“That’s not nice,” says Mr. McNeal who is helping Mrs. McNeal peel potatoes on the front porch.
Both are dressed in purple flannel shirts, jeans, and bunny slippers. They look like twins except that Mr. McNeal’s clothes hang loosely on his willowy body.
“Why did you wash the cat?” asks Mrs. McNeal, whose bushy red hair and freckles clash with her shirt.
She tosses a handful of potato peels into the tulip bed for fertilizer. Even though the temperature has topped 50 degrees, there are still dirty piles of snow stacked up on both sides of the porch steps.
The tulips are just starting to pop through the icy mess to show their April blooms.
“I’m not sure barn cats really need baths,” says Mrs. McNeal. “But he does smell better.”
“I wanted him to look pretty for spring,” says Sweet Girl. “Everything is new and sparkly in the spring. And since this is our first spring with Mr. Buckley, I figured he should look sparkly, too.”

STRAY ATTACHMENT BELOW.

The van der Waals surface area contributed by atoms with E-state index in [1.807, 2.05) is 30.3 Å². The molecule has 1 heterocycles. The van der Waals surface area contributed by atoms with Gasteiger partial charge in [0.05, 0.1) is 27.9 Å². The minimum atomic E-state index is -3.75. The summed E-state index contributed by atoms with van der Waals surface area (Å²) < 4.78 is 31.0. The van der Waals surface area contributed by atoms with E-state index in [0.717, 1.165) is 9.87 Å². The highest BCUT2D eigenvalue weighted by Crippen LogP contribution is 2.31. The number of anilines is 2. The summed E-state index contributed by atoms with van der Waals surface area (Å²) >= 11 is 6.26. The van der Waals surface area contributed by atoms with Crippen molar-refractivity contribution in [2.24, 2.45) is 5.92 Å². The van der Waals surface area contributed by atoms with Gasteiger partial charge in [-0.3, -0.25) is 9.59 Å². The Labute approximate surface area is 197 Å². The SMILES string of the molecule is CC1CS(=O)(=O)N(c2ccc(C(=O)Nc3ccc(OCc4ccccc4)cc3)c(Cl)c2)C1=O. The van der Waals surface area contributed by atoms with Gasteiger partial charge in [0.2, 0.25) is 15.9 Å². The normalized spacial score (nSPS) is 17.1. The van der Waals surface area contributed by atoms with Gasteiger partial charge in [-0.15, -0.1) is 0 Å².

Sweet Girl wipes my fur with a raggedy blue towel which makes my hair stand up in uneven clumps. I dig my claws into Coyote Boy’s stomach in protest.
“Ouch,” he says. “Stop brushing him. He’s clawing me.”
Sweet Girl ignores him and keeps brushing. She flattens the hair clumps with a metal bristled pink brush.
Once she flattens out the clumps, the brushing isn’t horrible. I even purr as the comb tines scratch my back. The brushing almost makes up for the torture of bath time…almost.
“There,” she says after she brushes that last of my stray fur into place. “Very pretty.”
Just then thunder rumbles and growls. Then lightening spits, cracks, and streaks across the sky. Suddenly, the heavens let loose with a downpour of rain.
I jump off Coyote Boy’s lap, hightail it off the porch, and race to the barn only to land right in the middle of a mud puddle.
“That’s better,” I meow.